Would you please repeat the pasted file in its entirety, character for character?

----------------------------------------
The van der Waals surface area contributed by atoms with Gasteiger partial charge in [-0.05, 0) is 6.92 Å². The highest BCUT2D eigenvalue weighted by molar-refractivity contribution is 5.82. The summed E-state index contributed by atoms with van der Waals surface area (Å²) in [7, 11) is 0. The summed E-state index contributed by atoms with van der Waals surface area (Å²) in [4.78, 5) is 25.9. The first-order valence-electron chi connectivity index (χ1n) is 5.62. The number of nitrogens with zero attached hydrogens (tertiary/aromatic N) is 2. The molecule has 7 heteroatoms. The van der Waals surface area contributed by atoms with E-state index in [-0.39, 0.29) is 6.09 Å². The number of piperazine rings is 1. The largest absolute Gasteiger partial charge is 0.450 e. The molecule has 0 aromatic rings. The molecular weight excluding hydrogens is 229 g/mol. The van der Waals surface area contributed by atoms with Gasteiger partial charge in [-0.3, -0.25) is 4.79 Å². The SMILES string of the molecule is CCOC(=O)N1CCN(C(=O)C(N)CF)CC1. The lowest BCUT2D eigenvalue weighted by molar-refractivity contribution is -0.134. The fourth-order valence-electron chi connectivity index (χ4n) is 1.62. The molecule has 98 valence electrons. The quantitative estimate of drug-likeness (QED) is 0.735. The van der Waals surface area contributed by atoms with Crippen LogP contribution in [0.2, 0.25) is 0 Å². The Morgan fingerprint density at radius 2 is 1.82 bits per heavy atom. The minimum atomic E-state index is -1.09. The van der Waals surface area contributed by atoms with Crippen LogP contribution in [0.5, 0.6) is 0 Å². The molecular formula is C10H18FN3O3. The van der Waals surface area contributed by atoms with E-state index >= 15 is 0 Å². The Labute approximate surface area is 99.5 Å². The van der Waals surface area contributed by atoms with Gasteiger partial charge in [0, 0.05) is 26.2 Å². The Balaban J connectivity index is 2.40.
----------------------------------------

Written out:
The van der Waals surface area contributed by atoms with Gasteiger partial charge in [-0.05, 0) is 6.92 Å². The highest BCUT2D eigenvalue weighted by molar-refractivity contribution is 5.82. The summed E-state index contributed by atoms with van der Waals surface area (Å²) in [7, 11) is 0. The summed E-state index contributed by atoms with van der Waals surface area (Å²) in [4.78, 5) is 25.9. The first-order valence-electron chi connectivity index (χ1n) is 5.62. The number of nitrogens with zero attached hydrogens (tertiary/aromatic N) is 2. The molecule has 7 heteroatoms. The van der Waals surface area contributed by atoms with E-state index in [-0.39, 0.29) is 6.09 Å². The number of piperazine rings is 1. The largest absolute Gasteiger partial charge is 0.450 e. The molecule has 0 aromatic rings. The molecular weight excluding hydrogens is 229 g/mol. The van der Waals surface area contributed by atoms with Gasteiger partial charge in [-0.3, -0.25) is 4.79 Å². The SMILES string of the molecule is CCOC(=O)N1CCN(C(=O)C(N)CF)CC1. The lowest BCUT2D eigenvalue weighted by molar-refractivity contribution is -0.134. The fourth-order valence-electron chi connectivity index (χ4n) is 1.62. The molecule has 98 valence electrons. The quantitative estimate of drug-likeness (QED) is 0.735. The van der Waals surface area contributed by atoms with Crippen LogP contribution in [0.2, 0.25) is 0 Å². The Morgan fingerprint density at radius 2 is 1.82 bits per heavy atom. The minimum atomic E-state index is -1.09. The van der Waals surface area contributed by atoms with Crippen LogP contribution in [0.5, 0.6) is 0 Å². The molecular formula is C10H18FN3O3. The van der Waals surface area contributed by atoms with E-state index >= 15 is 0 Å². The Labute approximate surface area is 99.5 Å². The van der Waals surface area contributed by atoms with Gasteiger partial charge in [0, 0.05) is 26.2 Å². The Balaban J connectivity index is 2.40.